hence an amount in the neighborhood of as low as about 0.01 part per million to about 1 or 2 parts by weight of Group II-A metal per million parts of silane and water can be used to obtain benefits of the present invention. Usually, about to 200 or 250 or 300 Parts per million of the Group II-A metal content of the catalyst are used although the preferred range is about to 100 parts per million. The optimum range is about to parts per million. When the amount of catalyst becomes greater than about 250 or 300 parts per million based on the Group II-A metal content of the catalyst, it generally is being used in excess of that needed which is costly.

Suitable trifunctional silane starting materials to provide the further curable prepolymers and the cured or thermoset polymers are methyltrialkoxysilanes, phenyltrialkoxysilanes, or mixtures of methyltrialkoxysilanes and phenyltrialkoxysilanes in which the alkoxy group has 1 to 6 carbon atoms and preferably 2 to 3 carbon atoms,

with the best results being obtained when the alkoxy u group is ethoxy.

When a mixture is used, the molar ratio of methyltrialkoxysilanes to phenyltrialkoxysilanes used is generally about 1:10 to 10:1, the preferred ratio being 1:4 to 4:1. For general molding, the preferred ratio of the two is about 2:1 and generally for coating applications, good results can be obtained using a ratio of about 1.5:1 to 2.5 :1. A polymer for laminates in particular and also coatings and even flexible coatings can be made with molar ratios of preferably about 1:10 to 116.0 and more preferably about 1:4.

For flexible coating applications, the prepolymers can be dissolved in a solvent, east and cured in place to provide outstanding coatings.

In general, solid prepolymers that are tack free at room temperature are prepared by:

(I) heating a mixture of (A) a silane that is methyltrialkoxysilane, phenyltrialkoxysilane, or mixtures of methyltrialkoxysilane and phenyltrialkoxysilane in which the alkoxy radical contains from 1 to 6 carbon atoms and preferably 2 to 3 carbon atoms; and

(B) at least a trace of a Group IIA metal-containing hydrolysis catalyst and at least about 1.5 moles of water for every mole of total silane present, at a temperature preferably of about to 85 C. for a period of time of from about 1 to about 10 hours; and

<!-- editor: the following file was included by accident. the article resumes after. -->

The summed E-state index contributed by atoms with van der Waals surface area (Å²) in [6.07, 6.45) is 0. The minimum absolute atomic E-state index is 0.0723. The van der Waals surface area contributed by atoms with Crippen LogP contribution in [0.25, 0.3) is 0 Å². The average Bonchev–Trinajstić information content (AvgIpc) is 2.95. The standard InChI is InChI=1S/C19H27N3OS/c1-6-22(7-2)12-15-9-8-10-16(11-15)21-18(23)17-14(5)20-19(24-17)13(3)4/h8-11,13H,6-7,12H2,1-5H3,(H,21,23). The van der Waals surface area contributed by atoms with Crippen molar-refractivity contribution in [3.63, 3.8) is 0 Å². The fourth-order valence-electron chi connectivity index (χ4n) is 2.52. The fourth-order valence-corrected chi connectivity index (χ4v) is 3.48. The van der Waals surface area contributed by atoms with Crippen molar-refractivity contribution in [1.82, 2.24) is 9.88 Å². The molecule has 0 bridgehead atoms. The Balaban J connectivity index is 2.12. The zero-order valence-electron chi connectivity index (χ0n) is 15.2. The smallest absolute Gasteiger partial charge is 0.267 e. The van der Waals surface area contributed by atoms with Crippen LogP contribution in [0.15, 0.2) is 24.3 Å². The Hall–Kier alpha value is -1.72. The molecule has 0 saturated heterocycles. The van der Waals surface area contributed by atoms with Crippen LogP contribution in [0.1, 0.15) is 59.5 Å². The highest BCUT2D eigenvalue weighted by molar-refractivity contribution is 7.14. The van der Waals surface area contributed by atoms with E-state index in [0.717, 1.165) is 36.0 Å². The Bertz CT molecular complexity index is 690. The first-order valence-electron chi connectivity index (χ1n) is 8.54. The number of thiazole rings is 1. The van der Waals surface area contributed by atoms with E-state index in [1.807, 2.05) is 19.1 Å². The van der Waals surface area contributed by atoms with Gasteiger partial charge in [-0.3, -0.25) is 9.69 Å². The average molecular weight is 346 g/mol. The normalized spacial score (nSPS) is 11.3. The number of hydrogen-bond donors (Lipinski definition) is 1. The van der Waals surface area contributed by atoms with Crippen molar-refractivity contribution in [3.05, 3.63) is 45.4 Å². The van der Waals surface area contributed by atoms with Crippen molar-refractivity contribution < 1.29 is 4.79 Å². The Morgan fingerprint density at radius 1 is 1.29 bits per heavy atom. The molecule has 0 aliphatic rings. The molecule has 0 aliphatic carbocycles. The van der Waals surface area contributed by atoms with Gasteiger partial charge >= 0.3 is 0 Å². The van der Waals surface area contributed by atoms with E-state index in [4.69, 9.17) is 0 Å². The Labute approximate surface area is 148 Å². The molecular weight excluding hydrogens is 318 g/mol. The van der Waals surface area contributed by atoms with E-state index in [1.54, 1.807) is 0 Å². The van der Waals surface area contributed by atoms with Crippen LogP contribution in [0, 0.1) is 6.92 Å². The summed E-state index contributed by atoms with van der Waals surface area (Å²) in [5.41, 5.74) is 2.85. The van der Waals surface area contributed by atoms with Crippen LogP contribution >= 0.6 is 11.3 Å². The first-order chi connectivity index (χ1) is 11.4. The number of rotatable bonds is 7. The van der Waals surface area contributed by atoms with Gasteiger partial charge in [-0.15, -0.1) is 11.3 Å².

(II) isolating the siloxane partial condensation product from step I by filtration.

The methyl and phenyl copolymers are preferably made y (I) heating a mixture of (A) from about 1 to about 2 mole of mcthyltriethoxysilane and from about 6 to about 1 mole of phenyltriethoxysilane;

(B) from about 1.5 to about 3 or 4 moles of water for every mole of total silane present, there being at least a trace of and preferably at least about 20 parts by weight of a Group II-A metalcontaining hydrolysis catalyst present in the reaction mixture per million parts of water and silane, at a temperature of about 80 C. for a period of time of from about 2 to about 6 hours; and

thereafter, the mixture is further processed by (II) filtration from reaction mixture and drying to provide a free-flowing powdered solid.

The homopolymer from the methyltrialkoxysilane or the phenyltriallroxysilane is generally prepared by a method that includes heating under basic conditions a mixture of (A) a methyltrialkoxysilane or a phenyltrialkoxysilane wherein the alkyl portion of the alkoxy radical contains less than 4 carbon atoms and optionally from 0 to 5 mole percent, based on total silane reactant material, of at least a mono-, di-, tri-, or tetraalkoxysilane compound represented by the general formula wherein R in the alkoxy radical OR represents an alkyl radical having less than 4 carbon atoms such as methyl, ethyl and isopropyl, and each T independently represents an aryl, alkyl or alkenyl radical, each of which contains less than 7 carbon atoms, or the aforementioned alkoxy radical, OR; and

(B) from 1.5 to about 10 moles and preferably from 2 to about 4 moles of water per mole of total silane, said mixture containing by weight from about 10 to 200 parts of Group IIA metal in the form of Group II-A metal-containing hydrolysis catalysts such as barium hydroxide, per million parts of total silane and water, the heating of the said mixture to form a siloxane partial condensation product being continued for from 1 to 10 hours at temperatures of at least 50 C. While retaining in said mixture at least 1.5 moles of alkanol by-product per mole of silane starting material assuming complete hydrolysis of all alkoxy-silicon linkages in the liquid reaction mixture.